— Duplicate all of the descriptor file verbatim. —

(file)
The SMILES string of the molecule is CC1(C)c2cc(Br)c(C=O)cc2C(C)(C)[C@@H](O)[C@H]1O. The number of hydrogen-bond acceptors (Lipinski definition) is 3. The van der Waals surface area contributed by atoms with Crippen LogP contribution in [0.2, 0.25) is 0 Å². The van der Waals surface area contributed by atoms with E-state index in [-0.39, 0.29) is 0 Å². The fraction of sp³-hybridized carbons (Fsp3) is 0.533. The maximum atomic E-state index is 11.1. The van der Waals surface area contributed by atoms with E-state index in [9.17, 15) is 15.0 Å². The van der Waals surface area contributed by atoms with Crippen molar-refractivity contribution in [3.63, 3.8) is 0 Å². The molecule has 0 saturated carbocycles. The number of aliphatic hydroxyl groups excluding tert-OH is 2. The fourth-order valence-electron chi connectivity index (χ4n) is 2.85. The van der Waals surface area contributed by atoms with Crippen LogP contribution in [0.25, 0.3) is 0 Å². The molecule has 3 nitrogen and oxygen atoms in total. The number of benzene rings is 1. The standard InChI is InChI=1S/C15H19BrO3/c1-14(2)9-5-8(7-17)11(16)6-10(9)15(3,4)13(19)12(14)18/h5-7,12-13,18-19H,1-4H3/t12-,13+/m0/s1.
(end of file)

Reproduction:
The SMILES string of the molecule is CC1(C)c2cc(Br)c(C=O)cc2C(C)(C)[C@@H](O)[C@H]1O. The number of hydrogen-bond acceptors (Lipinski definition) is 3. The van der Waals surface area contributed by atoms with Crippen LogP contribution in [0.2, 0.25) is 0 Å². The van der Waals surface area contributed by atoms with E-state index in [-0.39, 0.29) is 0 Å². The fraction of sp³-hybridized carbons (Fsp3) is 0.533. The maximum atomic E-state index is 11.1. The van der Waals surface area contributed by atoms with E-state index in [9.17, 15) is 15.0 Å². The van der Waals surface area contributed by atoms with Crippen molar-refractivity contribution in [3.63, 3.8) is 0 Å². The molecule has 0 saturated carbocycles. The number of aliphatic hydroxyl groups excluding tert-OH is 2. The fourth-order valence-electron chi connectivity index (χ4n) is 2.85. The van der Waals surface area contributed by atoms with Crippen LogP contribution in [0.25, 0.3) is 0 Å². The molecule has 3 nitrogen and oxygen atoms in total. The number of benzene rings is 1. The standard InChI is InChI=1S/C15H19BrO3/c1-14(2)9-5-8(7-17)11(16)6-10(9)15(3,4)13(19)12(14)18/h5-7,12-13,18-19H,1-4H3/t12-,13+/m0/s1.